You work at the intersection of the nonprofit and for-profit sectors. What are your thoughts on how to best leverage this intersection?

RE: The key is for the charitable sector, the nonprofits, to move from being service providers to being job creators. Giving away food isn’t fighting hunger. It’s cool, critical, and sadly needed, but truly fighting hunger means creating wages, promoting policies, and helping to elect people who see the power of these ideas we’re discussing. Nonprofits must move past the notion that we cannot be actively engaged in the political process, or that we don’t have a role to play in creating jobs. Think about 
it - what’s the incentive for a business to hire a felon, a working mom, or a person who needs to help care for an ailing parent, let alone pay a decent wage or provide health care? There isn’t any incentive, which is why we, the nonprofits in America, should see that this is our time to help create those jobs. If you think about it, and I do, our motives aren’t redistributing wealth to investors as much as re-investing it in community. If you combine this with a new generation of mayors who need to keep as much money in the community as possible, this could be a great new era of public-private partnerships that get more people working and keep local economies humming.

What shifts would you like to see happen to the food system over the next ten years?

RE: I’d like to see us get mature about it and move past the romantic side of the discussion so we can get down to the brass tacks of creating a viable economy around the local food system. This is just one of the reasons I’ve chosen to work on the issue of senior hunger. Of course, the need to prepare for the wave of older Americans who will not have enough money in the bank for the extra years science will give them is critical, but if we can connect this need with city and state contracts to provide those meals, and then use the money to buy from local farmers, and then link that purchasing power with similar movements to provide healthy local food in schools, then you’re talking about an economy of scale that will make elected leaders realize the power of what we’re talking about.

I’d also like to work to create a political bridge between the generations around food policy based on what I think will be a unifying principle - access to healthy food. There’s tremendous potential to start electing people who show up on day one understanding the power of what we’re talking about.

Your work addresses a variety of issues, from food waste to unemployment. Do any of these issues feel more insurmountable than the others?

RE: If I were trying to tackle hunger, poverty, food waste, unemployment, and recidivism as individual issues, which is what too many people attempt to do, they would be insurmountable. I believe that they are interconnected, and that you can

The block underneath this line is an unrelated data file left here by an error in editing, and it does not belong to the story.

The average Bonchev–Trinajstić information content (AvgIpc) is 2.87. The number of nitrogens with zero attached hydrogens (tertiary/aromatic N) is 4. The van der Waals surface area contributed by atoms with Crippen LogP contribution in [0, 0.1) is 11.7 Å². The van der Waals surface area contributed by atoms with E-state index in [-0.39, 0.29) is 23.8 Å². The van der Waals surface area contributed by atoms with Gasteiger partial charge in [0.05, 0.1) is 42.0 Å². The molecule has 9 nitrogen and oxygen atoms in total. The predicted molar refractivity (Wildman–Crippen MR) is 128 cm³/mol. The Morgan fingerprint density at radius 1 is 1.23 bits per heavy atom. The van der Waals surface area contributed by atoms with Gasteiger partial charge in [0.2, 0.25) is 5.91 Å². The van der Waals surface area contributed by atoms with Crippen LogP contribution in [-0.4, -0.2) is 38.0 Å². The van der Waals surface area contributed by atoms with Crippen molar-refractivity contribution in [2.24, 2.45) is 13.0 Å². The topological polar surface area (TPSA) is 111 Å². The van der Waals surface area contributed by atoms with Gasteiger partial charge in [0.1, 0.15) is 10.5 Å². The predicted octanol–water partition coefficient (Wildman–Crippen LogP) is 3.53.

only address them (at the street level) when you see those connections and build models that use perceived weaknesses as strengths. I’ve always tried to show that the things we view as “part of the problem” are better used as part of the solution. In our case, we take food that’s wasted, and use 
it to train men and women who are home from prison, exiting foster care, or coming out of rehab. They learn by preparing beautiful meals for the community. When they graduate, they can work for our social business, Strong Food, which uses the food we buy from local farmers to create healthy senior meals, snacks, or products for large institutions that want to include local products in their meals. Through this system, food is recovered, people are trained and employed in jobs that make them feel like they’re contributing to society, fewer people go back to prison, agencies and people get great meals that make them healthier, and the city or county gets a big-ass bang for their contract buck because all that money serves, sustains, and shakes up the community.

What gives you hope for the future?

RE: Tequila. And the growing chorus
 of friends, colleagues, and engaged citizens who say, “Fuck that!” when told that they can’t make a difference. We can, and we will. 

 

Photos: LA Kitchen

This article appeared in Issue 4 | Fall 2015

To read more inspiring articles from Issue 4, including our cover story featuring Josh Tetrick, CEO of Hampton Creek, as well as exciting features, inspiring interviews, and profiles including: 17 Rising Social Entrepreneurs; Paul Saginaw of Zingerman's Deli; Kip Tindell, Chairman & CEO of the Container Store; green architect Jason McLennan; John Shegerian of Electronic Recyclers International; Tony Schwartz of the Energy Project; and Robert Egger, Founder of LA Kitchen - purchase a copy of Issue 4 online!